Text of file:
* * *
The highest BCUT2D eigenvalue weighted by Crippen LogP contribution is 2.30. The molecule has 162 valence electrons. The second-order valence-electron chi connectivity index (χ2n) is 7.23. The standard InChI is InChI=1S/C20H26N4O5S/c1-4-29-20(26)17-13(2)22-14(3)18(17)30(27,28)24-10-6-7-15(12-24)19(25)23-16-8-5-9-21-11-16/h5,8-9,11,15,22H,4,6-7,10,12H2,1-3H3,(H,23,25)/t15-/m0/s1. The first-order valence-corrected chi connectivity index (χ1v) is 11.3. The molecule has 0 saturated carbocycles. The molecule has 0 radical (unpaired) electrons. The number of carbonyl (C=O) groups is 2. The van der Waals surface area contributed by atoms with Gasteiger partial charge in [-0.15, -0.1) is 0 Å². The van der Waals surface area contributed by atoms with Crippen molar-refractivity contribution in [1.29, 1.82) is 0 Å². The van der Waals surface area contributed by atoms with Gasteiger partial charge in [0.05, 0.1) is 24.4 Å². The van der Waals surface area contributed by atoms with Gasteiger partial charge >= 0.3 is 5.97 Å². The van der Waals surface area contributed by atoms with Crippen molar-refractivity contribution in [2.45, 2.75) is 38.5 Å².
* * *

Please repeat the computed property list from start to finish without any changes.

The highest BCUT2D eigenvalue weighted by Crippen LogP contribution is 2.30. The molecule has 162 valence electrons. The second-order valence-electron chi connectivity index (χ2n) is 7.23. The standard InChI is InChI=1S/C20H26N4O5S/c1-4-29-20(26)17-13(2)22-14(3)18(17)30(27,28)24-10-6-7-15(12-24)19(25)23-16-8-5-9-21-11-16/h5,8-9,11,15,22H,4,6-7,10,12H2,1-3H3,(H,23,25)/t15-/m0/s1. The first-order valence-corrected chi connectivity index (χ1v) is 11.3. The molecule has 0 saturated carbocycles. The molecule has 0 radical (unpaired) electrons. The number of carbonyl (C=O) groups is 2. The van der Waals surface area contributed by atoms with Gasteiger partial charge in [-0.15, -0.1) is 0 Å². The van der Waals surface area contributed by atoms with Crippen molar-refractivity contribution in [1.29, 1.82) is 0 Å². The van der Waals surface area contributed by atoms with Gasteiger partial charge in [0.05, 0.1) is 24.4 Å². The van der Waals surface area contributed by atoms with Gasteiger partial charge >= 0.3 is 5.97 Å². The van der Waals surface area contributed by atoms with Crippen molar-refractivity contribution in [2.45, 2.75) is 38.5 Å².